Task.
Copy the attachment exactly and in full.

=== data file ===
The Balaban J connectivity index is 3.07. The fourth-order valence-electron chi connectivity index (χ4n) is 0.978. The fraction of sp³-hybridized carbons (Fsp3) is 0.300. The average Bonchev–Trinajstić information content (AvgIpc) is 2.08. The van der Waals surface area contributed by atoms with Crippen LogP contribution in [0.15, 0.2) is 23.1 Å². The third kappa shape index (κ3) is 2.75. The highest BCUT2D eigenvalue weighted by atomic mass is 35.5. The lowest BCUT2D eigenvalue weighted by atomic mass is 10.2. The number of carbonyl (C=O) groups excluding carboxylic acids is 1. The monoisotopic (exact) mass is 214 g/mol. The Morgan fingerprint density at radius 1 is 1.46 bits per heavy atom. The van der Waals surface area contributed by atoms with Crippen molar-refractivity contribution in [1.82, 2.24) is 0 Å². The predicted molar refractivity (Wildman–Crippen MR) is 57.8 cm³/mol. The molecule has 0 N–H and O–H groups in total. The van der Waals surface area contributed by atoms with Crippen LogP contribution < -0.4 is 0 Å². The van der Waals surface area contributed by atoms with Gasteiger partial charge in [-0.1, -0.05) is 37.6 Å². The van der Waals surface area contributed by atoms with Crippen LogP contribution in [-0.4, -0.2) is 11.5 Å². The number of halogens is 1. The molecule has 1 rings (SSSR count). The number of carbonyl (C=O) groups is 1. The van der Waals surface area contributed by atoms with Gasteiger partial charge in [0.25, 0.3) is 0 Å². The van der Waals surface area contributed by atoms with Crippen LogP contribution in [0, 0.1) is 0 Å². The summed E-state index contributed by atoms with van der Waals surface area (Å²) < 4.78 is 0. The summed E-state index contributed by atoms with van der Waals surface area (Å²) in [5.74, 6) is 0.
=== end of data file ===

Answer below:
The Balaban J connectivity index is 3.07. The fourth-order valence-electron chi connectivity index (χ4n) is 0.978. The fraction of sp³-hybridized carbons (Fsp3) is 0.300. The average Bonchev–Trinajstić information content (AvgIpc) is 2.08. The van der Waals surface area contributed by atoms with Crippen LogP contribution in [0.15, 0.2) is 23.1 Å². The third kappa shape index (κ3) is 2.75. The highest BCUT2D eigenvalue weighted by atomic mass is 35.5. The lowest BCUT2D eigenvalue weighted by atomic mass is 10.2. The number of carbonyl (C=O) groups excluding carboxylic acids is 1. The monoisotopic (exact) mass is 214 g/mol. The Morgan fingerprint density at radius 1 is 1.46 bits per heavy atom. The van der Waals surface area contributed by atoms with Crippen molar-refractivity contribution in [1.82, 2.24) is 0 Å². The predicted molar refractivity (Wildman–Crippen MR) is 57.8 cm³/mol. The molecule has 0 N–H and O–H groups in total. The van der Waals surface area contributed by atoms with Crippen LogP contribution < -0.4 is 0 Å². The van der Waals surface area contributed by atoms with Gasteiger partial charge in [-0.1, -0.05) is 37.6 Å². The van der Waals surface area contributed by atoms with Crippen LogP contribution in [-0.4, -0.2) is 11.5 Å². The number of halogens is 1. The molecule has 1 rings (SSSR count). The number of carbonyl (C=O) groups is 1. The van der Waals surface area contributed by atoms with Gasteiger partial charge in [0.25, 0.3) is 0 Å². The van der Waals surface area contributed by atoms with Crippen LogP contribution in [0, 0.1) is 0 Å². The summed E-state index contributed by atoms with van der Waals surface area (Å²) < 4.78 is 0. The summed E-state index contributed by atoms with van der Waals surface area (Å²) in [5.74, 6) is 0.